High throughput and small-scale are essential in many applications to keep costs low and efficiency & speed high. We’ve invented, miniaturized, and scaled up a variety of assays to improve preclinical studies and accelerate translation to clinical work.
Currently, we’re focusing on the following areas:
One-hour multiplex Enzyme-Linked ImmunoSorbent Assay (ELISA)
In a variety of lung diseases, the small airways and alveoli become flooded with liquid that interrupts oxygenation and causes the small, delicate airways and alveoli to collapse. In the airways
ELISA assays are a staple of laboratory and clinical investigation, and single-step and multiplexed platforms are emerging that can measure multiple targets at once without large sample volumes. In typical multiplex ELISAs, however, undesirable cross-reactivity between secondary antibodies of different targets limits their specificity and increases signal-to-noise.
We have developed an ATPS-based ELISA protocol requiring only one sample well to detect five targets with a single one-hour incubation step. This method increases the limit of detection up to 10x, and increases signal-to-noise ratio up to 3x, over a standard sandwich ELISA.
Current Lab members: Cameron Yamanishi, Midori Maeda
References: Tongdee 2020; Eiden 2016; Dixon 2015; Yamanishi 2015; Simon 2014; Frampton 2014
Assessment of triple negative breast cancer metastasis in high throughput organoid platform
Ductal carcinoma in situ (DCIS) is a non-invasive breast cancer that accounts for ≈25% of all breast carcinoma diagnoses. About 30% of untreated cases of DCIS develop invasive ductal carcinoma (IDC) within 10 years. At present, there are no biomarkers that can predict which cases of DCIS will progress to invasion. Therefore, this is a need for understanding of underlying factors responsible for the disease progression and for the development of prognostic biomarkers.
Our lab addressed this need by developing a high throughput ductal carcinoma invasion model that uses our patented hanging drop platform to create hollow, polarized organoids from MCF10A cells that model mammary duct epithelium. Our model is uniquely polarized with the basal surface on the interior, allowing convenient addition of invading cells on the luminal side as they would in vivo.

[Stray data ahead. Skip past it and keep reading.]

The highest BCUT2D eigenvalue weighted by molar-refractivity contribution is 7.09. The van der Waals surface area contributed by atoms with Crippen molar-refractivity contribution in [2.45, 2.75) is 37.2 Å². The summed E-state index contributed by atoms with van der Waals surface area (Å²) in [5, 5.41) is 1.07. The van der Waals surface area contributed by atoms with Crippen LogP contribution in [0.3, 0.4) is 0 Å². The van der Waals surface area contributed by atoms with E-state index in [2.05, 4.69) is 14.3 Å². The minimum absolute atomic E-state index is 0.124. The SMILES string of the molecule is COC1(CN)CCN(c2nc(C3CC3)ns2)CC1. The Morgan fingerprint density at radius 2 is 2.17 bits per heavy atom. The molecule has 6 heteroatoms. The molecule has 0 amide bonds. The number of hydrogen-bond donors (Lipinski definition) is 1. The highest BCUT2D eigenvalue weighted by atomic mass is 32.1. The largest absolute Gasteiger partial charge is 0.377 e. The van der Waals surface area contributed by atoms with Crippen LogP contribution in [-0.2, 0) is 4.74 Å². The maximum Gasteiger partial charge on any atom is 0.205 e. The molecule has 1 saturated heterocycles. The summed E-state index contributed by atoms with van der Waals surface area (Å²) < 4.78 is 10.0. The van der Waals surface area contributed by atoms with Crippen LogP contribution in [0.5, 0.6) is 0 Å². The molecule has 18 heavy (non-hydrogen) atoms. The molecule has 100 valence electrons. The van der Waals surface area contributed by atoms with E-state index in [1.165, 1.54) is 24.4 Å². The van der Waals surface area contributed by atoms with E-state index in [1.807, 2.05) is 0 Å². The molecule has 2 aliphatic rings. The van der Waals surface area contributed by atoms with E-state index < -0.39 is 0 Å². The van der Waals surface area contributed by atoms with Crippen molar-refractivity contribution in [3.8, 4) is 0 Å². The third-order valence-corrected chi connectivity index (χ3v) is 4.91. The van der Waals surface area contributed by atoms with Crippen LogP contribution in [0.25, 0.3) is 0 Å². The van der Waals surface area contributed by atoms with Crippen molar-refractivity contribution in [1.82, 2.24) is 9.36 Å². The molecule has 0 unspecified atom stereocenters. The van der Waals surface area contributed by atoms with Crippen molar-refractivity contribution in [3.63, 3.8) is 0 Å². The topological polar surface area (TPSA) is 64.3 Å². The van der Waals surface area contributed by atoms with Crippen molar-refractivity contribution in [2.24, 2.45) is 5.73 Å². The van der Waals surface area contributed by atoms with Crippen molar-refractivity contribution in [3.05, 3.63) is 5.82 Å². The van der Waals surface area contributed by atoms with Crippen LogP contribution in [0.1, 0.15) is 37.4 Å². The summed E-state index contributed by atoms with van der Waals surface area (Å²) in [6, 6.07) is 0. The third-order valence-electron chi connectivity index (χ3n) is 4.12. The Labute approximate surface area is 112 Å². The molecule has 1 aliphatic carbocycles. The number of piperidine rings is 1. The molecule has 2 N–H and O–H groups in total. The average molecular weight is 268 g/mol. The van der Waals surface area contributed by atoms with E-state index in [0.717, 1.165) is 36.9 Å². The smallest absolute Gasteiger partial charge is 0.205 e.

With our current platform, typically 192 organoids (every other well ofa 384-well plate) can be simultaneously assayed per plate and maintained in culture for 25+ days.
Current Lab members: Eric Parigoris, Soojung Lee, David Mertz
References: Parigoris 2020, Djomehri 2019
Small-volume, high throughput collagen contraction assay to evaluate fibrosis prevention drugs
Fibrosis is a progressive disease interfering with tissue structure and function, which stems from an aberrant wound healing response. Epithelial injury and clot formation lead to fibroblast invasion and activation, followed by contraction and remodeling of the extracellular matrix. Phenotypic assays, those that recapitulate a specific aspect of the fibrotic process, have proven generally useful in the discovery of first-in-class therapeutics and disease mechanisms.
Collagen gel contraction is the gold standard of phenotypic readouts for evaluation of fibrosis. A fibroblast-laden collagen gel is deposited in conditioned cell culture media to mimic the processes of fibroblast activation, collagen deposition, and contraction. However, these assays are typically performed manually in 6-well plates, limiting their translation for high throughput drug screening.
Our lab has adapted the traditional collagen contraction assay to a 384-well platform that uses liquid handling equipment for a fully automated, ,high throughput evaluation of fibrosis therapeutics for preclinical screening.
Current Lab members: Jon Chang
References: Yamanishi 2019, Leung 2015